We should all be more weary of political advertisements
Be afraid. Be very afraid.
Many people are preparing for Halloween. But the real horror show began about one month ago when media outlets started airing the insult to our intelligence political ads and commercials via broadcast media, cable, digital, streaming video and radio.
What do we know about political advertising? Not much.
Jim Martin for the Camera
It’s not just that these ads are so bad. No, the real problem is that we just can’t avoid them, as we used to by using the TV’s remote control button. Here’s an ominous related note:
The New York Times reported that in the last few weeks, tens of thousands of voters in the Detroit area were watching streaming video services. But depending on political leanings, neighbors may have seen different political ads based on large amounts of personal information collected by election campaigns.
Outsiders have collected and sold information about people’s voting records, party affiliation, age, gender, race, ethnicity, estimated home value, shopping habits, views on gun control and other criteria that no one should have.
Concern about targeted political messaging in social media has grown significantly since the 2016 election when Russia-linked groups targeted American voters and used the data to send ads to specific audiences.
You should be outraged over this invasion of your privacy — unless you’re too busy mindlessly voting during an episode of “America’s Got Talent.”
I hope to clear up some election campaign clutter that we face just days away from an important midterm vote on Nov. 8. I want to lead you out of the mud, the smoke and mirrors of political ads and commercials, and grow your political commercials literacy.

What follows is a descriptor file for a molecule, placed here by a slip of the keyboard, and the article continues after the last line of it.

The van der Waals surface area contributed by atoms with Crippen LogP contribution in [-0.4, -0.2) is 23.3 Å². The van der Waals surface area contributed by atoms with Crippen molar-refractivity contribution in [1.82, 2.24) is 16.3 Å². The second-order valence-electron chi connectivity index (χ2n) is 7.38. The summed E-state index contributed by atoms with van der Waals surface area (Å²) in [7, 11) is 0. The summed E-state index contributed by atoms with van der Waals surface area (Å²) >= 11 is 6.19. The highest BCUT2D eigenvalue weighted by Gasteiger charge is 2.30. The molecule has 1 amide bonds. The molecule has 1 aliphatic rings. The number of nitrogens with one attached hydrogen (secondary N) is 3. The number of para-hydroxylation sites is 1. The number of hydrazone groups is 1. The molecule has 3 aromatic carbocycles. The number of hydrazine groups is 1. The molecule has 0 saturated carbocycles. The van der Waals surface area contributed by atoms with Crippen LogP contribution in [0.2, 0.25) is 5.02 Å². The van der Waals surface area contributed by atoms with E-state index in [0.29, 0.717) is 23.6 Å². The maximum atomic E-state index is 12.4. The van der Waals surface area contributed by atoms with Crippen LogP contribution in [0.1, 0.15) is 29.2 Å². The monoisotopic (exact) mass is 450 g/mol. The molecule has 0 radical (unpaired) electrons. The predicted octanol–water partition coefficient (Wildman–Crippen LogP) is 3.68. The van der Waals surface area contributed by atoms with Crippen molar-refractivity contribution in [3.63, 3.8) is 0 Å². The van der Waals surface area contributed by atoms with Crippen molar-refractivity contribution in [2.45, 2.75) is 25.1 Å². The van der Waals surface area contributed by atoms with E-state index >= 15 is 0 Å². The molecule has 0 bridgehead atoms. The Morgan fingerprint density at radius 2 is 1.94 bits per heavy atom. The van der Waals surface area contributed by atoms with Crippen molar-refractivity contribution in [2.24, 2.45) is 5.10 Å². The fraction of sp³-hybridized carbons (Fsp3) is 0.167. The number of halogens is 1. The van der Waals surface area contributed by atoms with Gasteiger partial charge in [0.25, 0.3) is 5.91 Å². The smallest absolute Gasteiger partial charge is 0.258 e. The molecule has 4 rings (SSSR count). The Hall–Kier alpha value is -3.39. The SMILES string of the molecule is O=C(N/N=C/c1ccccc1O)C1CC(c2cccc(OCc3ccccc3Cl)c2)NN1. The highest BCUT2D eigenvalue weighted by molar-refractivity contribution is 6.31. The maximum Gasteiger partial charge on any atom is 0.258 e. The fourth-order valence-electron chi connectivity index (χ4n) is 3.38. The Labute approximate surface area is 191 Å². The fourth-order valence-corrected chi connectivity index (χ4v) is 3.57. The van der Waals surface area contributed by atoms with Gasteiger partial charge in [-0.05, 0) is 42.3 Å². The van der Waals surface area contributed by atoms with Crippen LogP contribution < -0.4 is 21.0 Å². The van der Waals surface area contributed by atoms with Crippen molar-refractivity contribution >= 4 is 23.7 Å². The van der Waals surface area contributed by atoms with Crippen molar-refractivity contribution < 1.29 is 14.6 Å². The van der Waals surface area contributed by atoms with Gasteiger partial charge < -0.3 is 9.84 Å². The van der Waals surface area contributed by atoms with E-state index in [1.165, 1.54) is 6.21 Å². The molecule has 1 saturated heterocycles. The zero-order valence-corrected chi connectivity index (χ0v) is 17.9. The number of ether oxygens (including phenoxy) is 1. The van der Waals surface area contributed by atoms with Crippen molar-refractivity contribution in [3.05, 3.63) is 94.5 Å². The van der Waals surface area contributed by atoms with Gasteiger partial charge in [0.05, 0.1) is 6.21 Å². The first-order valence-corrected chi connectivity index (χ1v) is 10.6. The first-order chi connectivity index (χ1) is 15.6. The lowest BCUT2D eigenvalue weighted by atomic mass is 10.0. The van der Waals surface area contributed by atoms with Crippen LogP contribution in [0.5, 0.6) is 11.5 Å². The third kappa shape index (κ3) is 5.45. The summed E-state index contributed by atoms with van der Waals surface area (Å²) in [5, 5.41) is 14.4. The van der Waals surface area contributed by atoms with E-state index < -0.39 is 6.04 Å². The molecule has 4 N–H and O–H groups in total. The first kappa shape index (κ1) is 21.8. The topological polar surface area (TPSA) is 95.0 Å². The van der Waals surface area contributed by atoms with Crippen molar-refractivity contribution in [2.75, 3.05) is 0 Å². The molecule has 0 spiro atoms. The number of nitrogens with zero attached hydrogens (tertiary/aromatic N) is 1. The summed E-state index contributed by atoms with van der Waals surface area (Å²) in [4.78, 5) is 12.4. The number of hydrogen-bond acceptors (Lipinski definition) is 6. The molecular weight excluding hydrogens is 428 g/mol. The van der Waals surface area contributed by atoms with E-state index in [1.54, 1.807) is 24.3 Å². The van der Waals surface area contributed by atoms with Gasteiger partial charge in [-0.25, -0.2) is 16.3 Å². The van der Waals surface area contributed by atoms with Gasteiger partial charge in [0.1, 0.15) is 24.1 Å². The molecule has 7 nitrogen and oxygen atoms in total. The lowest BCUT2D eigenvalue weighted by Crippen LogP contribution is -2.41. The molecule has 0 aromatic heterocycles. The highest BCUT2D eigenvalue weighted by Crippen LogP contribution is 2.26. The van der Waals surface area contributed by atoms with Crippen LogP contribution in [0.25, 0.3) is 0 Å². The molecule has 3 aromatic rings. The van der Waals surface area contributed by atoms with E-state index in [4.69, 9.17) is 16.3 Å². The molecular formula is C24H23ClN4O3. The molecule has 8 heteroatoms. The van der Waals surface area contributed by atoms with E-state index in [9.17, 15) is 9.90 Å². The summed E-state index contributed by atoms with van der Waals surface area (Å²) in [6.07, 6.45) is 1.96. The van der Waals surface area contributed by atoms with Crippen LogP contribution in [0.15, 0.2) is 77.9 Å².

It’s estimated that close to $9.7 billion will be spent on political ads for the midterms. AdImpact, an advertising tracking company, said that spending is up 144% since the 2018 cycle, and broke it down: $2.43 billion for gubernatorial races, $2.37 billion for the Senate, $1.88 billion for the House of Representatives and the remaining $3 billion will go to candidates listed lower on ballots.
Ben Taber, senior account manager at AdImpact, said, “Nationally we expect 2022 to be the largest political ad spending of all time.”
The most used political ad formats are a biography of a candidate; to increase a candidate’s name recognition; issue ads highlighting key topics, sometime called “positive ads”; comparison ads; get-out-the-vote ads and, finally, negative ads.
Facebook is the only game in town for digital political ads, making them the default winner of the race for campaign money. Rivals such as TikTok, Twitter and Amazon home video streaming services don’t allow political ads.
Eric Haley, professor of the Tombras School of Advertising and Public Relations at the University of Tennessee, said its research has found unexpectedly low levels of political literacy. “Our studies have shown that people, even politically active, highly educated people, do not understand the regulatory environment in which political advertising (and political speech) lives,” Haley said. He added that “coupled with low knowledge of issues in general, (it) means that most voters are not equipped to evaluate ads and make informed decisions based on them.”